Group works to market Beaufort as wellness destination

emoody@beaufortgazette.comDecember 8, 2013 

A group of Beaufort officials and residents wants to market the city as a wellness destination for visitors who want to be healthy.

It's a perfect place for it, said Beaufort Memorial Hospital LifeFit manager Kim Yawn.

"We're living in such a wonderful small town where you can go outside in December in short sleeves," she said.

About half a dozen residents, including Mayor Billy Keyserling, are testing the idea.

They spent a week working with LifeFit, doing health tests, working out and meeting with nutritionists and other professionals. They also took part in outdoor activities, such as biking.

Keyserling, who said he has been tossing around the idea for years, is working with LifeFit and the Beaufort Regional Chamber of Commerce on the program. It would be sold as an add-on package to hotel rooms.

"You ought to be able to come to Beaufort, check in to a rental and have a schedule for the period of time you're going to be here," Keyserling said.

Visitors would check in on a Sunday and receive a list of places they need to go, things they need to do and suggestions and information about biking trails, kayaking, historic walking tours and other physical activities, Yawn said.

"We're trying to educate people to be healthy, but in a fun way," she said.

People could jog on the Spanish Moss Trail, walk the Parish Church of St. Helena graveyard, kayak the Beaufort River and participate in other activities without leaving the area, Keyserling said.

Other possibilities include providing bikes for tourists to ride during the visit, deals for healthy meals -- even having a nutritionist cook for them if their accommodations have a kitchen.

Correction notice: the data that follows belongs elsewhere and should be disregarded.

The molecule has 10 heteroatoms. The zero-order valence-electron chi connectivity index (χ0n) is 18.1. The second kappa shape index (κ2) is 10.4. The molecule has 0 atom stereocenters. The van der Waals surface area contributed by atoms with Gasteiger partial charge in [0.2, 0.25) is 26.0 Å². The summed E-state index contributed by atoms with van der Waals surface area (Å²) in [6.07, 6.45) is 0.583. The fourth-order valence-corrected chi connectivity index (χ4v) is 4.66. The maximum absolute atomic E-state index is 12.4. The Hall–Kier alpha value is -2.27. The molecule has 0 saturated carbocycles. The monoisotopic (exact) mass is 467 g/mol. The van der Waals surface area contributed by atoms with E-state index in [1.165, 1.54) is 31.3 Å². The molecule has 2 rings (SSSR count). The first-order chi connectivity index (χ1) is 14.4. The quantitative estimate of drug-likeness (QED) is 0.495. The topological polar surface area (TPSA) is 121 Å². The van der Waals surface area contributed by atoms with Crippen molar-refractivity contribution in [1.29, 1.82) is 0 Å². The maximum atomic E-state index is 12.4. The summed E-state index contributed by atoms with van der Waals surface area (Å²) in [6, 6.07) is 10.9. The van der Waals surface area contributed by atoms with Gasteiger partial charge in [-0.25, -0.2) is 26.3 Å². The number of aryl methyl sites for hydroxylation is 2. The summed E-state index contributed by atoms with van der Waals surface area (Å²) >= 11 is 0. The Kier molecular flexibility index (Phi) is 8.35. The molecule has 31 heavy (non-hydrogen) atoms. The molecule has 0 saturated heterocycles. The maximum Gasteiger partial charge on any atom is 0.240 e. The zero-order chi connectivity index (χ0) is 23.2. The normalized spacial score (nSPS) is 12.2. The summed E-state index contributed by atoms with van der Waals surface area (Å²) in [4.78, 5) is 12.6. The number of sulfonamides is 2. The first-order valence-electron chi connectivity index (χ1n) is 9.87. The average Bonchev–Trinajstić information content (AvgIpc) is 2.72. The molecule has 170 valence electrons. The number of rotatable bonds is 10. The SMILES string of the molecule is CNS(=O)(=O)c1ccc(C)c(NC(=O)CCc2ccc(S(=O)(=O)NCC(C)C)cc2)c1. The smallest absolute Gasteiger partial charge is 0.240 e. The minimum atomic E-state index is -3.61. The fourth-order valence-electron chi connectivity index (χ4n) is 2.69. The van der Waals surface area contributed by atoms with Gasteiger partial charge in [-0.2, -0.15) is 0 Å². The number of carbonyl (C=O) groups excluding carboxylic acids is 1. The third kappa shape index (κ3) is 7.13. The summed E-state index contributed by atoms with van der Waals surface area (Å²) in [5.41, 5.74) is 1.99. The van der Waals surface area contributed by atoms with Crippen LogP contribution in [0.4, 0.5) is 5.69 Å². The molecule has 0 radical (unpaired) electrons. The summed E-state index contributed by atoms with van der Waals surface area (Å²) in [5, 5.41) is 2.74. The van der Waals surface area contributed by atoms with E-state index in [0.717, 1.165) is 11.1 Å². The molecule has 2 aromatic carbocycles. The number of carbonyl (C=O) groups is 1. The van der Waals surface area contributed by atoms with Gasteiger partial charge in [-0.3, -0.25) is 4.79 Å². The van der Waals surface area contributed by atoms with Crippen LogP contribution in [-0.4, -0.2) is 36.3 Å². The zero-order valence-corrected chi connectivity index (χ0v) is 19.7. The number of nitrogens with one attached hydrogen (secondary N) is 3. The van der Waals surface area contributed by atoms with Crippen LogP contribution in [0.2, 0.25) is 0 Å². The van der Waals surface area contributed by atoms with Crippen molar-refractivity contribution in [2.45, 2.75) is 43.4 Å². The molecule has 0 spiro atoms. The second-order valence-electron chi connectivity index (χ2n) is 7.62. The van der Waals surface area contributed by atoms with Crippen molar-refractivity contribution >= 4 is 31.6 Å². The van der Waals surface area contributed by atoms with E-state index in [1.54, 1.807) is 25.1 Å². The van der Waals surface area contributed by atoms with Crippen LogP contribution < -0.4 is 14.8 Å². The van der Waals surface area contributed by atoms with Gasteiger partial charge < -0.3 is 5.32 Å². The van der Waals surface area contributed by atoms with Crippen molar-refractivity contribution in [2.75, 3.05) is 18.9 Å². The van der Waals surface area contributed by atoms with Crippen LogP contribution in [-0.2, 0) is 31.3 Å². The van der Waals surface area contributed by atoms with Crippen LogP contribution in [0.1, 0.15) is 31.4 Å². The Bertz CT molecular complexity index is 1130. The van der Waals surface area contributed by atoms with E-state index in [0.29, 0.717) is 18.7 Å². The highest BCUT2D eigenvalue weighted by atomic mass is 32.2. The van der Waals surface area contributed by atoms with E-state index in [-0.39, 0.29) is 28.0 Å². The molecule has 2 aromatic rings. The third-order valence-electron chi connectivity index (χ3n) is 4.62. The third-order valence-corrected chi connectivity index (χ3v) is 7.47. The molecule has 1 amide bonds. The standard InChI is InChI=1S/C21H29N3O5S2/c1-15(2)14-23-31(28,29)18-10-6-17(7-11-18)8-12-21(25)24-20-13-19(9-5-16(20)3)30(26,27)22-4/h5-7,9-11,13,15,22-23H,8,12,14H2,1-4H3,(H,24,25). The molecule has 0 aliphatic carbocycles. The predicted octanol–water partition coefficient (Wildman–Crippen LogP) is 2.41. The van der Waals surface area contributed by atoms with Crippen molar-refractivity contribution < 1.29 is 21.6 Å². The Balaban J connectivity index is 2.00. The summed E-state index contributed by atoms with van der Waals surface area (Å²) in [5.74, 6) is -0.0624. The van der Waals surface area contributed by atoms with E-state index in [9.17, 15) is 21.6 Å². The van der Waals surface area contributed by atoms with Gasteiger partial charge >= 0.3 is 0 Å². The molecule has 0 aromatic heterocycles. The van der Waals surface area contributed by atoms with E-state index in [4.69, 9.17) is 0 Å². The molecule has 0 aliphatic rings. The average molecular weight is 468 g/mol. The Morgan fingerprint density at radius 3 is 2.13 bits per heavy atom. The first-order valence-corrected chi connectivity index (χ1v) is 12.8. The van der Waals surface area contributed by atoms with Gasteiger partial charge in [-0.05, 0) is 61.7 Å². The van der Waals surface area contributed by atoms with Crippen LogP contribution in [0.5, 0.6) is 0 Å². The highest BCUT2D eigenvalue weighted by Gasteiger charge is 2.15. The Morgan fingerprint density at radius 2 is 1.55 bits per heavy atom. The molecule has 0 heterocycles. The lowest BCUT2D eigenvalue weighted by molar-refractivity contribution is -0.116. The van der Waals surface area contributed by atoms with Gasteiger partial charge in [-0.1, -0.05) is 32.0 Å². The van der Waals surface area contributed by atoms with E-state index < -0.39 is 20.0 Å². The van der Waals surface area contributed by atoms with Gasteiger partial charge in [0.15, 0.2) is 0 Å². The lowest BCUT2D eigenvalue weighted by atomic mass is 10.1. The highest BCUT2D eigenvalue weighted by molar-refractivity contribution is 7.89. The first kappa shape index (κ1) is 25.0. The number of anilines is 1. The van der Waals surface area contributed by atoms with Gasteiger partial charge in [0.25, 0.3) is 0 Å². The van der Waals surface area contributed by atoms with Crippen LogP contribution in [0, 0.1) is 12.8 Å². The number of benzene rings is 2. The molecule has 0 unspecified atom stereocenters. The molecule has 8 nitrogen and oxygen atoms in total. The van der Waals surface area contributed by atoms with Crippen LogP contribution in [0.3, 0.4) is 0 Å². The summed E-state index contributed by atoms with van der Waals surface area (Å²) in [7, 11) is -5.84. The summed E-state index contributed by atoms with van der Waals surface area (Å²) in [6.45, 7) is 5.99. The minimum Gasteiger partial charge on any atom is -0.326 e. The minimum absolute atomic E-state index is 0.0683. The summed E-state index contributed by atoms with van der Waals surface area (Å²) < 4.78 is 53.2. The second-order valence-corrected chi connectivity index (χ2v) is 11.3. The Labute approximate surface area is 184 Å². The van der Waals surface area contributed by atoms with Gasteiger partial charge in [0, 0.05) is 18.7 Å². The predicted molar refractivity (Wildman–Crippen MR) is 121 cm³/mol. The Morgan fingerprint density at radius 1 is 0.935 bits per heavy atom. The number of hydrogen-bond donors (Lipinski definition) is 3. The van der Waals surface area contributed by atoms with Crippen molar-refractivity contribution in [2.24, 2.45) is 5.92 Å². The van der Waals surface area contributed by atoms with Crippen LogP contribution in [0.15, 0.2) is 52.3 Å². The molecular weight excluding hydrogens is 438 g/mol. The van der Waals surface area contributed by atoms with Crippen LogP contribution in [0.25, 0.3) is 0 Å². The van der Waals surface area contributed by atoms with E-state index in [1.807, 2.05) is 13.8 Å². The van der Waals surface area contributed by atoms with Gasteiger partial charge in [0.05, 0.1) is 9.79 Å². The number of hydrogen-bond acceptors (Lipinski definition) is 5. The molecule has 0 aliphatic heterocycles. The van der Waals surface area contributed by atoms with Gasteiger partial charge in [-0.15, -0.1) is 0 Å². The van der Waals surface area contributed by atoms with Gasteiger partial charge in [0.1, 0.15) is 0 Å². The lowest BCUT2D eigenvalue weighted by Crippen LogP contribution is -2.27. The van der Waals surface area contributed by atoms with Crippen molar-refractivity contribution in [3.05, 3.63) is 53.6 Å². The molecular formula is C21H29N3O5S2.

It's a way to add benefits and attractions, without detracting from the small-town charm, chamber tourism division director Robb Wells said.

"I think one of the biggest issues in Beaufort is the perception that there's not enough to do," he said. "You don't have to add Ferris wheels and carnival rides to do that."

The test participants will meet this week to discuss their experiences and ideas on how the program could work. Wells hopes to have the package pieced together and its promotion underway by spring.

How much such a vacation would cost will be determined. Yawn estimated the value of the LifeFit component at $600 to $800 alone.

However, Wells said, it would not be a low-cost vacation.

"If someone is already coming in for a full week, they're already paying $2 grand anyway, so the package isn't that much on top of it," he said.

Follow reporter Erin Moody at

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